Hope he’ll get to return soon!

    Like

  6. Brilliant take on the photo prompt – loved it, Sandra!

    Susan A Eames at
    Travel, Fiction and Photos

    Like

  7. Dale says:

    Some families seem to thrive on chaos, constantly creating it. I know I would grow weary of it and look for a furrow to plough!
    Well done, Madam!

    Like

  8. I’ve missed your lovely, although not always enjoyable or happy, stories, Sandra. Another good one per usual.

    janet

    Like

  9. Excellent vignette. I love the atmosphere

    Like

  10. granonine says:

    Perfect. In my work as a counselor, I meet a lot of couples whose names are Order and Chaos. The trick is in helping them to tolerate and learn from each other.
    And now I have to go talk to my Chaos about the mess on my dining room table 🙂

    Liked by 2 people

    • Sandra says:

      I know what you mean. I live in a house where the last drawer, cupboard, packet, box to be opened remains open, where the location of any item depends on the last place it was needed, and …. need I continue?

      Liked by 2 people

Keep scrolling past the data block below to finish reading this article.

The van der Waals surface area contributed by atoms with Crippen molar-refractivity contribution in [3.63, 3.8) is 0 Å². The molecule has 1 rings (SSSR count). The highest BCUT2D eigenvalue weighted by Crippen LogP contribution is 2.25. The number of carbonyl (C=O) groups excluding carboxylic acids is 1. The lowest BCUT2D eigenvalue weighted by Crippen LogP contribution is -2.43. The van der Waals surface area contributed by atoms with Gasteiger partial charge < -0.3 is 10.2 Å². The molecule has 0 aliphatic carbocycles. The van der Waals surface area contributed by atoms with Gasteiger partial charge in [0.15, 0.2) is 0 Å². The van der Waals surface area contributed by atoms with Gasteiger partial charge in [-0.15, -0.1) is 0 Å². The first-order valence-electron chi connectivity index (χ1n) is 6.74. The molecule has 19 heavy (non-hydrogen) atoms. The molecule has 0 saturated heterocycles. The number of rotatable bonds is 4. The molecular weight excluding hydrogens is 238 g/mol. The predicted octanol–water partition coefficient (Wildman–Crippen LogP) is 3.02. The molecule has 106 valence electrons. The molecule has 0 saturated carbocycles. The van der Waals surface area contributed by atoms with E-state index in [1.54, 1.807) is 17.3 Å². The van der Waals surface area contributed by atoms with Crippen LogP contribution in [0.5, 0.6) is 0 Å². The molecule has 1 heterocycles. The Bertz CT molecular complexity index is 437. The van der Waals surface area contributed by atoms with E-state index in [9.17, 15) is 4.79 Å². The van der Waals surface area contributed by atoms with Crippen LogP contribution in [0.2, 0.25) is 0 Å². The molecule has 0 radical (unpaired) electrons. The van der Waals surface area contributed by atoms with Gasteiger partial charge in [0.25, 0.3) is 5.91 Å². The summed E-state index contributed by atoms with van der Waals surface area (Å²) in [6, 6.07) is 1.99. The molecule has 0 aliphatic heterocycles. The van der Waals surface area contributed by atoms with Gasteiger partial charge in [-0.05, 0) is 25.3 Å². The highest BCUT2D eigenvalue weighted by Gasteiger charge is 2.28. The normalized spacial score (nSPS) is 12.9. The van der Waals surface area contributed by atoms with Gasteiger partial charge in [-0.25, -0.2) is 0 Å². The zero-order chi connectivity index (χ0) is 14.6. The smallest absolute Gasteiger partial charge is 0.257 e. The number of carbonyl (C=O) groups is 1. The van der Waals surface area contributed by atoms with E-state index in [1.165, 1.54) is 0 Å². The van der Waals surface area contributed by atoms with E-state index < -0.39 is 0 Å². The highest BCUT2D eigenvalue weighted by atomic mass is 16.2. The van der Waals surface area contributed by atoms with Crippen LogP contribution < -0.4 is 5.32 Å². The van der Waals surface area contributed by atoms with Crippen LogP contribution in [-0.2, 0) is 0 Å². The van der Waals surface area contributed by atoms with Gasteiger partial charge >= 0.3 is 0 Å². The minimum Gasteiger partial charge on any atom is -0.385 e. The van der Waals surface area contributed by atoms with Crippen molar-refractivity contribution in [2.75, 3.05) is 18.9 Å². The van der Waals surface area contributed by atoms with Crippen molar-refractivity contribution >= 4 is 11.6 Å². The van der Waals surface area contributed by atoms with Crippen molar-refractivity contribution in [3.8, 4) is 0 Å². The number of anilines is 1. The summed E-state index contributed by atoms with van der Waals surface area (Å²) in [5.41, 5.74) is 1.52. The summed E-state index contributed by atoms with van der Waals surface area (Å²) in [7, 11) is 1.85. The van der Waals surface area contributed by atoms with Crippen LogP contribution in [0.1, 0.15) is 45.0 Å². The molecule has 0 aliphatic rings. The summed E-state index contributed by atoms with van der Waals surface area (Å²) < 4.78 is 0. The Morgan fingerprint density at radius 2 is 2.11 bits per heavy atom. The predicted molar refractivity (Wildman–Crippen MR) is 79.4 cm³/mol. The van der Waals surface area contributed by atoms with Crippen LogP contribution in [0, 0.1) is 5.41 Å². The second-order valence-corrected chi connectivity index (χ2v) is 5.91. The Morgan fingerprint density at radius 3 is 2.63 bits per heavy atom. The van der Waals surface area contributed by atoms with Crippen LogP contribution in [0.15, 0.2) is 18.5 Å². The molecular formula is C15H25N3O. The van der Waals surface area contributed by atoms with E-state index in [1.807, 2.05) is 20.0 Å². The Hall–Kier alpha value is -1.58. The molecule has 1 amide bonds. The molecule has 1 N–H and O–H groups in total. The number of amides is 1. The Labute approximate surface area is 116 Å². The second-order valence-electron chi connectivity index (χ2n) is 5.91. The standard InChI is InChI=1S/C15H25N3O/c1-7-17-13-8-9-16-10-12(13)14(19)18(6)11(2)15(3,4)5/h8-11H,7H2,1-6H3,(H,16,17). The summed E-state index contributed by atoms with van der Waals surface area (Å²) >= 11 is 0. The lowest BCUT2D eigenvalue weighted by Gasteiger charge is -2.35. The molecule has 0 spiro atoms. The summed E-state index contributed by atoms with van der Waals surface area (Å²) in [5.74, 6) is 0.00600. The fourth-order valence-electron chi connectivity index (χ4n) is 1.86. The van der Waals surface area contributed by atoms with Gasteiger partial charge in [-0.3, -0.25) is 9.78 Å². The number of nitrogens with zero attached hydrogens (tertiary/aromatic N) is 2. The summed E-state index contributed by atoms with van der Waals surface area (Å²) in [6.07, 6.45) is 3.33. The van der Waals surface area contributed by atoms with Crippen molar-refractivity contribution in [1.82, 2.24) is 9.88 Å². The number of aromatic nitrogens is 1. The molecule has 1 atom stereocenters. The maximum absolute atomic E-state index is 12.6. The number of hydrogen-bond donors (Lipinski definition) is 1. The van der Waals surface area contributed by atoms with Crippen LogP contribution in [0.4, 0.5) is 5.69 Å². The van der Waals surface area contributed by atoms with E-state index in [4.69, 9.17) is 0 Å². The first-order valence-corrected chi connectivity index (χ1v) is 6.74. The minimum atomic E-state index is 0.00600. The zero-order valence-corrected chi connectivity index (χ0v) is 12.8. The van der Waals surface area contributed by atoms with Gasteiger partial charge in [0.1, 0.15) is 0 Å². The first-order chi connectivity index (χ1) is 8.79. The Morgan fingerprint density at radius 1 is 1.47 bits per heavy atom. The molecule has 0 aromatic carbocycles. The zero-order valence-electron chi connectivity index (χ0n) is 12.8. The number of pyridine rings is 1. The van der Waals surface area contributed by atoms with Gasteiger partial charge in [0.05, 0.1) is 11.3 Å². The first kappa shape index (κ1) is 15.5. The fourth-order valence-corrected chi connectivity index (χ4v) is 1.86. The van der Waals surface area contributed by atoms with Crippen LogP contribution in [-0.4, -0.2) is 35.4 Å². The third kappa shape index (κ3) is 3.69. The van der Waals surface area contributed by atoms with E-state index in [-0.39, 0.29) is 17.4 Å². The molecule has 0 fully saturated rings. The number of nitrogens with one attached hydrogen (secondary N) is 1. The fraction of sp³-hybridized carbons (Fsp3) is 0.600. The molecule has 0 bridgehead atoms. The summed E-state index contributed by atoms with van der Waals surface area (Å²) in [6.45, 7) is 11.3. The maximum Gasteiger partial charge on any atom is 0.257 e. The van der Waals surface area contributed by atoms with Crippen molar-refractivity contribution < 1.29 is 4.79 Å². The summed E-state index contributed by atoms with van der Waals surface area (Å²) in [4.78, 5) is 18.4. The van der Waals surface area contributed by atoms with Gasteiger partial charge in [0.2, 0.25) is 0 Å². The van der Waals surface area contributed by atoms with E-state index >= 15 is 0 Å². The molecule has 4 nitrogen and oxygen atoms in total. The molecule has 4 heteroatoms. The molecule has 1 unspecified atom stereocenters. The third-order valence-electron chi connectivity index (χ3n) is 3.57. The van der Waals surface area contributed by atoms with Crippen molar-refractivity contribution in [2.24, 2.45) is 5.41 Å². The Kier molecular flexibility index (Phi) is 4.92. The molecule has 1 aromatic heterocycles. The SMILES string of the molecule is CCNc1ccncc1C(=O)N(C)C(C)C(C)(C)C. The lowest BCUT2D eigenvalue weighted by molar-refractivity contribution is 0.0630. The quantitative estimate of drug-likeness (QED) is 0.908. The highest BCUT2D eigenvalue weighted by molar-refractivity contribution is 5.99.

• Rowena says:

      That’s interesting, Linda. Opposites seem to attract but it can be a struggle to co-exist if you don’t understand how the dynamic works.I personally don’t believe it’s good to have someone agree with us all the time and not challenge our opinions. Let us do what we want. Times we need someone to say “enough is enough”. For me, Michael Jackson is a good example of what can happen when you surround yourself with yes people. You can become a caricature of yourself or worse. Not healthy. I’m quite extroverted and my husband is an introvert but we understand our different needs. Well, that is most of the time.
      BTW your work must be very interesting and also challenging.
      Best wishes,
      Rowena

      Liked by 1 person

  11. ceayr says:

    Another masterclass in how to create a world in 100 words.
    I think most of us can identify with at least one of these chatacters.

    Like

    • Sandra says:

      I think we all assume these characteristics in the span of a lifetime too. I’m in the husband/father’s face now, but I distinctly remember the other two. Thanks for reading.

      Like

  12. I love how you come up with such wonderful evocative pieces from the prompts. I certainly don’t see what you see, until I read your stories. Brilliantly done. Hope you have a lovely time with your grandkids!